France, U.S. Space Agencies Agree on Satellite Observation Program
On May 2, the French and U.S. space agencies concluded an agreement to jointly build, launch, and maintain a satellite that will collect data for a comprehensive map of the waters on the Earth’s surface.
The project, known as the Surface Water and Ocean Topography (SWOT) mission, received formal commitment from France’s Centre National d’Etudes Spatiales (CNES) and NASA during a ceremony at NASA headquarters in Washington.
- NASA Administrator Charles Bolden, left, and Centre National d’Études Spatiales (CNES) President Jean-Yves Le Gall (photo NASA/Bill Ingalls)
Jean-Yves Le Gall, President of CNES, described SWOT as "a very ambitious program set to deliver key new insights into our environment."
NASA Administrator Charles Bolden called the project one of several "new ways to observe and understand our changing climate and water resources." He also said that "With the mission, NASA builds on a legacy of Earth science research and our strong relationship with CNES."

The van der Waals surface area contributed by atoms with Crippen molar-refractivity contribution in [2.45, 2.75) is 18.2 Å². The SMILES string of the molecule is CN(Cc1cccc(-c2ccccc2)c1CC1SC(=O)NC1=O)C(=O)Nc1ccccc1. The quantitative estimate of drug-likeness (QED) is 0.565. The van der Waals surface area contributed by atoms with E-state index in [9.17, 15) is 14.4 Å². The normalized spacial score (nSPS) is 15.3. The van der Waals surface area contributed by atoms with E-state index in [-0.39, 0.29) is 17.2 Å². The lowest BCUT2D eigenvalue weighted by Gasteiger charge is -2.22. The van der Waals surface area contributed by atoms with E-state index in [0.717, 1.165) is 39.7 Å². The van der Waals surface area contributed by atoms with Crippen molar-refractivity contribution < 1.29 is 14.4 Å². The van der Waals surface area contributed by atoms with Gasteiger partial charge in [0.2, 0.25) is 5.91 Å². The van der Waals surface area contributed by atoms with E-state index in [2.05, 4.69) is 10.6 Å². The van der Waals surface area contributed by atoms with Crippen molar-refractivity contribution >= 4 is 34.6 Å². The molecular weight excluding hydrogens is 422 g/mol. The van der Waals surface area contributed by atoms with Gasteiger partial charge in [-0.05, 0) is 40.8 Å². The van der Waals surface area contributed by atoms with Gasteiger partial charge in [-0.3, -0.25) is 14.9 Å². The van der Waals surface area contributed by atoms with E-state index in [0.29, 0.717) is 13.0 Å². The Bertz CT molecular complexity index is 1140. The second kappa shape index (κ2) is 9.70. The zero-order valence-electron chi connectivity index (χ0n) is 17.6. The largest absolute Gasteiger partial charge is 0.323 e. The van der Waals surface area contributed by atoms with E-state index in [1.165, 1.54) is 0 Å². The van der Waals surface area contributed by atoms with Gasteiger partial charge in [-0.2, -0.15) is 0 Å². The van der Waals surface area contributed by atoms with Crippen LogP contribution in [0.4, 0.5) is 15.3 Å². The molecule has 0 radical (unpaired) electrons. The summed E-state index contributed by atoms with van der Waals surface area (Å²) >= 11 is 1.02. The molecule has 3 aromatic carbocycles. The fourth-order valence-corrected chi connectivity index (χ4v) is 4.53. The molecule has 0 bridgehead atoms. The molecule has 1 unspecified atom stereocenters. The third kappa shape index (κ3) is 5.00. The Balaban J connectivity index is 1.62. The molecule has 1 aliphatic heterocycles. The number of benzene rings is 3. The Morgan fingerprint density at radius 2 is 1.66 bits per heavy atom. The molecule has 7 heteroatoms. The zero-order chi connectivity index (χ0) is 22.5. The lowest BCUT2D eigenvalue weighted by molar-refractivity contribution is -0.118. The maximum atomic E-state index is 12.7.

The agreement concludes exploratory plans first started in 2009. Other cooperation between the French and U.S. space agencies includes the presence of French instruments aboard the Curiosity, a vehicle currently exploring the surface of Mars, as well as partnerships in the launch of the TOPEX/Poseidon satellite and the series of Jason satellite missions begun in 1992.
Altogether, CNES and NASA have worked in cooperation for over 50 years.
The SWOT effort will also highlight the benefits of French space excellence on two fronts: altimetry—the study of changes in altitude and elevation—and climate change research. Altimetry can be used for
monitoring rising water levels among the Earth’s oceans, rivers, and lakes.
The climate change research enabled by SWOT underscores the high priority France has placed on the forthcoming COP21 environmental conference, organized by the United Nations and slated to take place
in Paris in 2015.
CNES and NASA plan to complete SWOT preliminary design activities in 2016 and launch in 2020.
- NASA Administrator Charles Bolden, left, and Centre National d’Études Spatiales (CNES) President Jean-Yves Le Gall - (photo NASA/Bill Ingalls)